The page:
Indiana Secondary Market's view is that the best student loan is the one a student doesn't have to take. I agree. And that's why we're supporting another bill this session that will help increase on-time graduation rates and reduce the costs students incur by having to extend their time in a higher education program by another year or more.
House Bill 1348 has passed the House and is now pending in Senate Appropriations. The Senate Education Committee members gave the bill unanimous support last week.
We had a lot of great input on this bill from Commissioner Lubbers and the Commission on Higher Education, particularly in reforming student financial aid to incentivize students to stay on track so they can graduate on time.
This bill requires public colleges and universities to commit to on-time degree pathways for each student seeking an associate or bachelor's degree. Many institutions here today are already doing this, and I commend you for your efforts to give your students a clear path to graduation. But we have to ensure all students enter higher education with a plan for obtaining a degree and not for merely accumulating credit hours. Because we know that it is a degree that provides currency in the marketplace.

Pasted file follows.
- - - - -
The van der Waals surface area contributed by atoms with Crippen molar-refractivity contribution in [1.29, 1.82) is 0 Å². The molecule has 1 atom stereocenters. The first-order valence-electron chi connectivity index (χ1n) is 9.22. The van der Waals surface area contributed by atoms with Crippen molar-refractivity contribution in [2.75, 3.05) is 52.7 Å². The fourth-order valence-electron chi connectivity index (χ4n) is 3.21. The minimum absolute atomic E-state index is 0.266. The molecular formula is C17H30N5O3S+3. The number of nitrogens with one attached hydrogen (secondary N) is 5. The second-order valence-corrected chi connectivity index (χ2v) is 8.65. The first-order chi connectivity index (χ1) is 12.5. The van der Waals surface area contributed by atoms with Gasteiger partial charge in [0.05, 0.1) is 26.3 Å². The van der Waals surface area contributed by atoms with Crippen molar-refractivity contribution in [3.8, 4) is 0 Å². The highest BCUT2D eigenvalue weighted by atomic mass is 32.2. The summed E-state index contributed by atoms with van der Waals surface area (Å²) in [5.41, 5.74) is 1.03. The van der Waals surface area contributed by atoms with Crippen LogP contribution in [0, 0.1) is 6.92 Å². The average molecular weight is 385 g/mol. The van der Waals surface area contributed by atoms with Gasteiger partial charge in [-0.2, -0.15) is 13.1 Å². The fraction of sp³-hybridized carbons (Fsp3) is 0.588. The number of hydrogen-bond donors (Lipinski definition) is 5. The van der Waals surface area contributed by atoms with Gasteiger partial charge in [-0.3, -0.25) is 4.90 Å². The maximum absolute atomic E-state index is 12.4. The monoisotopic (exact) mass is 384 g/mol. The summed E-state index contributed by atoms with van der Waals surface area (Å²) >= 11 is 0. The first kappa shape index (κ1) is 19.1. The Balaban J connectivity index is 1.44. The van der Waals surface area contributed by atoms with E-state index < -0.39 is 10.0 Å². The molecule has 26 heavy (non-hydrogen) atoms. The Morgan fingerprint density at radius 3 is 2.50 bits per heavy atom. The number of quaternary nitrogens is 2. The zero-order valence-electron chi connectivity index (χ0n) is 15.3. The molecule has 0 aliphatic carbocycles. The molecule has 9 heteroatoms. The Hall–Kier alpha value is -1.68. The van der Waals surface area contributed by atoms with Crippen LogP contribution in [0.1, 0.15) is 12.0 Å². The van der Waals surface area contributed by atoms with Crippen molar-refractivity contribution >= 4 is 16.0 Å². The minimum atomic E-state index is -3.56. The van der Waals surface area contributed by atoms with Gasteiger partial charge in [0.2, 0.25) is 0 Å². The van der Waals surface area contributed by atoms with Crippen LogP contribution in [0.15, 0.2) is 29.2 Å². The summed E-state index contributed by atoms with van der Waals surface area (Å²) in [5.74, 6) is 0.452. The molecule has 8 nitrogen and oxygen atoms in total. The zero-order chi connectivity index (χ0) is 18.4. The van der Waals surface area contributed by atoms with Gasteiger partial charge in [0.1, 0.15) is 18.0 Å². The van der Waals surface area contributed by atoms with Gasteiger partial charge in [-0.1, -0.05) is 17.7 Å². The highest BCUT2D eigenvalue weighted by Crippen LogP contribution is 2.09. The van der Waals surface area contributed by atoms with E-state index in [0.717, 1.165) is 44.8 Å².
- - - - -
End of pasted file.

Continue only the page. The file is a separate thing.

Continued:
We believe that if the students do their part and complete the classes in their degree maps, but they reach a point where they cannot take a class because the institution does not offer it when the student needs it, the institution should either make another course available or bear the cost of the extra class instead of the student.
If students do everything they need to do to make progress toward gradation, they should not be forced to extend the time it will take them to graduate because a required class is unavailable. Each year a student remains in higher education, it costs the student $50,000 and it deprives our state of a productive member of the workforce.